U.S. Air Force General Expresses Confidence in F-22

LANGLEY AIR FORCE BASE, Va., May 5, 2012 — The com­man­der of the Air Force’s Air Com­bat Com­mand met with reporters this week to dis­cuss the nation­al secu­ri­ty imper­a­tive for the F-22 Rap­tor fight­er jet, the sta­tus of efforts to iden­ti­fy a root cause for unex­plained phys­i­o­log­i­cal inci­dents with the air­craft, and risk mit­i­ga­tion efforts since the Raptor’s return to fly­ing oper­a­tions in Sep­tem­ber 2011.

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An F-22 Rap­tor from the Hawaii Air Nation­al Guard’s 199th Fight­er Squadron returns to a train­ing mis­sion after refu­el­ing March 27, 2012, over the Pacif­ic Ocean near the Hawai­ian Islands. Dur­ing the train­ing, U.S. Air Force Acad­e­my cadets received a famil­iar­iza­tion flight to get a bet­ter under­stand­ing of the Air Force’s glob­al reach capa­bil­i­ties. U.S. Air Force pho­to by Tech. Sgt. Michael Holz­worth
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Con­firm­ing recent media reports of the F-22 deploy­ing to South­west Asia, Air Force Gen. Mike Hostage empha­sized the Raptor’s abil­i­ty to sup­port com­bat­ant com­man­der require­ments around the world.

“I won’t com­ment where it’s deployed to or where it deployed from, but yes, the F-22 is on an oper­a­tional deploy­ment now. And this is not the first oper­a­tional deploy­ment,” he said. “If your adver­sary is so con­cerned about what your capa­bil­i­ties are they decide not to engage with you, that, to me, is the ulti­mate use of your mil­i­tary capa­bil­i­ty. Peo­ple pay atten­tion to where this air­plane goes and what it does. … We need to make sure that it’s a sus­tained part of our inven­to­ry.”

A com­mand-direct­ed F-22 stand-down from May to Sep­tem­ber 2011 was a pru­dent mea­sure fol­low­ing reports of poten­tial oxy­gen sys­tem mal­func­tions, the gen­er­al said. Since the stand-down, he added, Air Com­bat Com­mand has imple­ment­ed risk mit­i­ga­tion mea­sures intend­ed to pro­tect F-22 pilots and main­te­nance crews and pre­vent future inci­dents.

Though he under­stands there are still con­cerns about the air­craft, Hostage said, a cer­tain amount of risk always is involved and must be bal­anced with the require­ment for the capa­bil­i­ty.

“In a peace­time train­ing cir­cum­stance, we want to oper­ate at as low of risk is pru­dent for the lev­el of train­ing we get out of a mis­sion,” he explained. “When we go into com­bat, risk goes up, but the rea­son to assume that risk goes up as well.

“We live in a com­mu­ni­ty where risk is part of our lives,” he con­tin­ued. “If we think the risk has gone to a lev­el where we just can’t accept it, we either reduce that risk or elim­i­nate it. But right now, we believe that risk — although it’s not as low as we would like it — is low enough to safe­ly oper­ate the air­plane at the cur­rent tem­po.”

Hostage said he doesn’t expect his air­men to take the risk alone. In an effort to learn more about the air­craft and get a bet­ter under­stand­ing of what F-22 pilots are deal­ing with, he said, hes­oon will begin fly­ing the Rap­tor him­self.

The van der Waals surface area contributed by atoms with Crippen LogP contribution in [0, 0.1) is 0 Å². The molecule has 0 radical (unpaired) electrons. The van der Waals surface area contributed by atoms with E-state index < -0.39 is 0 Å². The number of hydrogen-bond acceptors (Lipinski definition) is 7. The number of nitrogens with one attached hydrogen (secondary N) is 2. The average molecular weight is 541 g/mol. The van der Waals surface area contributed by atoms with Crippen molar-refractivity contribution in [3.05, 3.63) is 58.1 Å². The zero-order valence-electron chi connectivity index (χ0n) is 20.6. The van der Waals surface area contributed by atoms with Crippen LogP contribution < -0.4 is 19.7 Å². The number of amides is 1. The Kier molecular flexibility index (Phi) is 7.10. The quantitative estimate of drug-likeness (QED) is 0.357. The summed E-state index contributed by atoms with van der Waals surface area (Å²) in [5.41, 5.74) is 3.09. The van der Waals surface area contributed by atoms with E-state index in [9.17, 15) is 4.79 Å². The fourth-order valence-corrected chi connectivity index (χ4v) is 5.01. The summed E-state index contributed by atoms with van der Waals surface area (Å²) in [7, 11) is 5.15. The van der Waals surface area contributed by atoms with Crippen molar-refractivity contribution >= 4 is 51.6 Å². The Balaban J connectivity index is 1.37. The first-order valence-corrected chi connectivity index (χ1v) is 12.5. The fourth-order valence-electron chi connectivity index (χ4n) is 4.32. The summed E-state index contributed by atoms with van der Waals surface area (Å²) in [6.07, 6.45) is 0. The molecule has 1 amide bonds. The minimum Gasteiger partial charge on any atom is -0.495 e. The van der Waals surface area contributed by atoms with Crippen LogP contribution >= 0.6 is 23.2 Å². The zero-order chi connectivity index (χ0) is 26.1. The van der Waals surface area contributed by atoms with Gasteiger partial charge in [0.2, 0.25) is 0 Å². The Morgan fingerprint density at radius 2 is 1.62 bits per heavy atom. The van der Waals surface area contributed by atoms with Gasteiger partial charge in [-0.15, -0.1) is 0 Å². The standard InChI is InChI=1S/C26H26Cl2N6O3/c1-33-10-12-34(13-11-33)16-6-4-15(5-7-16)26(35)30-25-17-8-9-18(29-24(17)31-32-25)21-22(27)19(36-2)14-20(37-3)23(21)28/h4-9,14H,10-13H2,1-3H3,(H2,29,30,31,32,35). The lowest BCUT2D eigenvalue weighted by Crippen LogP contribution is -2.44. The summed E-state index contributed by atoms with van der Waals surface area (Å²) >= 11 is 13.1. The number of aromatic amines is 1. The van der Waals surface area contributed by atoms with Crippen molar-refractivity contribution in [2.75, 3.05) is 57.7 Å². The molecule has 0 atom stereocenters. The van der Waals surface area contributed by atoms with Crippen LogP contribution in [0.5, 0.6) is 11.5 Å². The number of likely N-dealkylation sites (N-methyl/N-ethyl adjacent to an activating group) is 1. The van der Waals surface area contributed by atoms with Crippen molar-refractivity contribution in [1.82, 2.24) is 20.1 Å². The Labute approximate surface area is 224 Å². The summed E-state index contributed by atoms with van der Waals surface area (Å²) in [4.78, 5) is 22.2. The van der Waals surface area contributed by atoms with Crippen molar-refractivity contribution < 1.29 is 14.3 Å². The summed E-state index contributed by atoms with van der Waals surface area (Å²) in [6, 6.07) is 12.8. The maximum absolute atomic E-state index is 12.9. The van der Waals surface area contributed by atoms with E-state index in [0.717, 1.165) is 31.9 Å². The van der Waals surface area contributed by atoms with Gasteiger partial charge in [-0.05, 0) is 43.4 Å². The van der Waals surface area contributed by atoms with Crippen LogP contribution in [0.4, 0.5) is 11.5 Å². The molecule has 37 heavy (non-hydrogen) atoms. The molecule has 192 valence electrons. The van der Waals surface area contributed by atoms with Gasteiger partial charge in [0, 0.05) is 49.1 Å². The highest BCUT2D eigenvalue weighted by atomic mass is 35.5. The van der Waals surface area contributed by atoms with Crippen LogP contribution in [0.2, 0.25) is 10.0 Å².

“I’m ask­ing these guys to assume some risk that’s over and above what every­body else is assum­ing, and I don’t feel like it’s right that I ask them to do it and then I’m not will­ing to do it myself — that’s not fair,” he said. The day offi­cials fig­ure out the prob­lem is the day he will stop fly­ing, he added.

Since the air­craft resumed fly­ing oper­a­tions in Sep­tem­ber, the F-22 has flown more than 12,000 sor­ties and returned to oper­a­tional capa­bil­i­ty.

“We’ve tak­en a very spe­cif­ic, method­i­cal approach to how we return to fly­ing — the types of mis­sions and the dura­tions of the mis­sions,” said Air Force Maj. Gen. Charles W. Lyon, Air Com­bat Command’s direc­tor of oper­a­tions, who also par­tic­i­pat­ed in the media round­table. “We’ve been con­tin­u­al­ly increas­ing the types and dura­tions.”

The Air Force con­tin­ues to search for the root cause of the unex­plained phys­i­o­log­i­cal inci­dents using detailed data-col­lec­tion meth­ods, which will soon include cen­trifuge and high-ener­gy test­ing. Hostage said he believes the com­mand is mak­ing sig­nif­i­cant progress toward an answer, but he empha­sized that sci­en­tif­ic test­ing and data col­lec­tion take time.

“I believe we are mak­ing sig­nif­i­cant progress toward an answer,” Hostage said. “I don’t want to char­ac­ter­ize how far or when, because I don’t own the progress of sci­ence. But I am con­fi­dent we’re going to get to a solu­tion.”

Both Lyon and Hostage com­pared this to the ear­ly days of the F-16 Fight­ing Fal­con. Although the first F-16 had its first oper­a­tional flight in 1970, the com­bat edge air­crew flight equip­ment, which was opti­mized for high-G flight, wasn’t field­ed until about 1988, Lyon said.

“We didn’t field it slow­ly because we had fis­cal chal­lenges,” he said. “It took us that long to get the under­stand­ing over time of what was actu­al­ly hap­pen­ing.”

Hostage said a sim­i­lar sit­u­a­tion exists with the F-22 regard­ing the unknown effects of human phys­i­ol­o­gy and tech­nol­o­gy.

“What we’re look­ing at is human phys­i­ol­o­gy and the regime this air­plane oper­ates in,” he said. “This air­plane does things air­planes have nev­er done before in regimes of flight that we’ve nev­er oper­at­ed in before.”

Hostage said he’s con­fi­dent a solu­tion for what he calls “the most tac­ti­cal­ly-capa­ble air­craft in the world” will come.

“This nation needs this air­plane and every one of them,” he said. “I wish I had 10 times as many as I have.”

Source:
U.S. Depart­ment of Defense
Office of the Assis­tant Sec­re­tary of Defense (Pub­lic Affairs)